This past week has be one where I have allowed myself to immerse myself in more ‘doing’ in order to connect with my thoughts, opposed to previous weeks where thinking and research has been my priority hoping that it would lead to action. It has actually proved to be successful- I am feeling much more connected and in control (to a certain degree) of my practice. I realise that in previous weeks I had been taking so much information on board, and there had been so much critical analysis going on that I hadn’t allowed myself time to percolate my thoughts and digest the information.
Working with the hair again and doing something with such a slow repetitive process such as attaching individual hairs to the tulle underwear have meant that I have reconnected to the meditative part of my practise that I had been missing. Ideas and understanding of my thoughts and position in relation to what I have been thinking conceptually seem to clarify when completing these type of tasks.
With regards to the visual aspect of the underwear there is something about them that I really like. I am unsure of how much hair I should attach and so I have decided to make several, all with varying amounts of hair- similar to the variety of pubic hair styles that are out there!! The transparent quality of the tulle adds an interesting dynamic to the work- It seems to create a void where the body would be. A space to be filled, maybe with your own body in mind? I realise absence of the body seems to be returning in my work.
I have also picked up the gouache paints again and played with making stain like marks. This helped me to connect with the way that the body and the materiality of the body can be communicated through materials that aren’t directly from the body. Using Perylene Maroon as inspired by Imran Quereshi the paint seems very reminiscent of blood- something that seems to help me connect with taboos associated with the female body, (something that seems to take primary position within my explorations and considerations currently.)
Exploration in Gouache.
During our group tutorial I discussed these works, but also raised the point that I feel that until I finally experience the performative side of my work that I won’t feel that it is a resolved part of my practice. It will be a question that will dominate my thoughts. Judit raised the question of what do I hope to learn by doing the performance? I have thought about this, and I suppose I won’t entirely know this until I have done it. I think I hope to understand what it feels like to explore an action in real space and real time with the viewer immediately present. It might be that I decide that once I have done it that I have ‘got it out of my system’ and no longer feel the need to use performance in my current practice; or it might be that it leads to a ‘eureka’ moment where a new area of my practice is revealed to me. As a group everyone seemed to agree with me that I needed to go ahead and do a test.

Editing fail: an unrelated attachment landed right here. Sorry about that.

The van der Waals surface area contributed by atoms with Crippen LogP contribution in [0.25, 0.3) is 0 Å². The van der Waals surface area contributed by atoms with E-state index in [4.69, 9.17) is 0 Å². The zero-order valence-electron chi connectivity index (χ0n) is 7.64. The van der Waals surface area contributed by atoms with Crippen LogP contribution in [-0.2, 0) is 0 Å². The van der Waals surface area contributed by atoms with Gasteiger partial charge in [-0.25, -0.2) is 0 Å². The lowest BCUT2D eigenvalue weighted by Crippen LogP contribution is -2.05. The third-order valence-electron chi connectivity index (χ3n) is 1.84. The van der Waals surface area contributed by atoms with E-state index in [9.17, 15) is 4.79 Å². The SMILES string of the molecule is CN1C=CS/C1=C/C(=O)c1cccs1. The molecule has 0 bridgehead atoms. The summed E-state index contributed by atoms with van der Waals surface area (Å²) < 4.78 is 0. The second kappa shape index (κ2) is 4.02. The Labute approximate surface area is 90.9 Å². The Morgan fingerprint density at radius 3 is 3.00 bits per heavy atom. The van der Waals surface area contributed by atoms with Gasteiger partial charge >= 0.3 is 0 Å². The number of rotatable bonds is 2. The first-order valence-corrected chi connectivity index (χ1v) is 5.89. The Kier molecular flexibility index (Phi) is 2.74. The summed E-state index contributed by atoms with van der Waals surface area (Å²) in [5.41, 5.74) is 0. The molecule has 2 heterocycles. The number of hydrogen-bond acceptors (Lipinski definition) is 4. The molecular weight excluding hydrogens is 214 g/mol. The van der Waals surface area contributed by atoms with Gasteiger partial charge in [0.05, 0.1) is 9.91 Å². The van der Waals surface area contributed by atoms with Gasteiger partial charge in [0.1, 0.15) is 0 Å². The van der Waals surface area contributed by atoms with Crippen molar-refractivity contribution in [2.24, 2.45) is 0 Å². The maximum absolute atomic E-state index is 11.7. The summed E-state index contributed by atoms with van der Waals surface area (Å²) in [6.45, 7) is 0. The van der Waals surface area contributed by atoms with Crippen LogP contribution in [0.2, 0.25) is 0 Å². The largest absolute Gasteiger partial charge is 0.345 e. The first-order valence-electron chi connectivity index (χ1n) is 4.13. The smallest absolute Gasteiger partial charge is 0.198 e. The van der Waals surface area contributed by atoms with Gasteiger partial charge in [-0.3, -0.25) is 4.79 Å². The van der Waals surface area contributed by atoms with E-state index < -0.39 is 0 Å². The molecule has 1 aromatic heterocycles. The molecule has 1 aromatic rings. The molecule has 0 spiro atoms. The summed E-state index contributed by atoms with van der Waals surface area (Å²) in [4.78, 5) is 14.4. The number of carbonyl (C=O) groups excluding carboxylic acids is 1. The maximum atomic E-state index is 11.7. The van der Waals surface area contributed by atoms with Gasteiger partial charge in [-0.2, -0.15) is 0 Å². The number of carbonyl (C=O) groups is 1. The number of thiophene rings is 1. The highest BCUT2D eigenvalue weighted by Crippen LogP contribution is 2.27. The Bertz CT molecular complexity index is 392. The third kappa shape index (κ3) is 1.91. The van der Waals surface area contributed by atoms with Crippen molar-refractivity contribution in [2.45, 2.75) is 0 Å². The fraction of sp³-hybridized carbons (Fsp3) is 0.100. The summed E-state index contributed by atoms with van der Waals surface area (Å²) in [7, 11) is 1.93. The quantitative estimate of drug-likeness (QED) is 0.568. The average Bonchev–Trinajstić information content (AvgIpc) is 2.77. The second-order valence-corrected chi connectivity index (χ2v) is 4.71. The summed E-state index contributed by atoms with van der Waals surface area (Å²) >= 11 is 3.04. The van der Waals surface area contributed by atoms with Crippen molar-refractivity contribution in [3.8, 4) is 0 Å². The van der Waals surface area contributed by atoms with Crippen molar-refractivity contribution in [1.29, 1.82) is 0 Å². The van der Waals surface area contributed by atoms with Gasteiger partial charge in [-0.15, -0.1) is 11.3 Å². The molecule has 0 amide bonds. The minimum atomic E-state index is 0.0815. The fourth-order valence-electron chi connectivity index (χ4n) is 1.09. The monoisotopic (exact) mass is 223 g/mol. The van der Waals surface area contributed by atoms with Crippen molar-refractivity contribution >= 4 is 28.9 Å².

It was suggested that I might want to consider doing the action in a private space and then have a live stream projected to a public space within the college. When I considered this I felt that that would just be avoiding the public performance further and that it wouldn’t actually resolve any of the questions or curiosities I have. I have avoided this for long enough, putting yet another screen between myself and the audience will not resolve anything.
And so, I am at the point where I am planning a test performance. I have decided to redo the Hand Stitched work. It is a work that I am familiar with, I am aware of the logistics and the how-to’s; and so as a result of this I will be able to focus on the actual process of performance without having to worry about unpredictability of an action. I need to make this first experience as easy on myself as possible! I am thinking that if I do this action in a set room it is unlikely that many people will go out of their way to come to see me- art students tend to be busy making art! I am keen to explore the idea of doing this action in a transition space. Whether it is in the lifts, on the landing, in a corridor. Either way a space which will have lots of passers by. Where people will be passing quite close to me and so will be able to see the detail of my action. I also like the idea of people seeing me performing the action of stitching, and then a few hours later pass by and see me still there. The idea of experience of time being illuminated through my practice is one that seems to reoccur, and one that I would like to resonate with the viewer through my work- hence the durational aspect of a lot of the work I make. I hope to actually face this performance situation head on at some point during this coming week- hopefully Thursday.
I realise that part of what makes me hesitant when I talk about performance with others is that there is an expectation that I will potentially be committing to performance art as my medium. But do we really need to commit to a single method of exploration? Can’t we be sculptors and performers? Is it not just a case of using a variety of methods to explore a single concept or line of enquiry? Looking at the work of Poppy Jackson and Helena Goldwater brought me comfort in relation to this commitment issue! Seeing that they have a practice that involves performance and painting seemed to allow me to give myself permission to not place myself in a box.
Red Feelers. 2012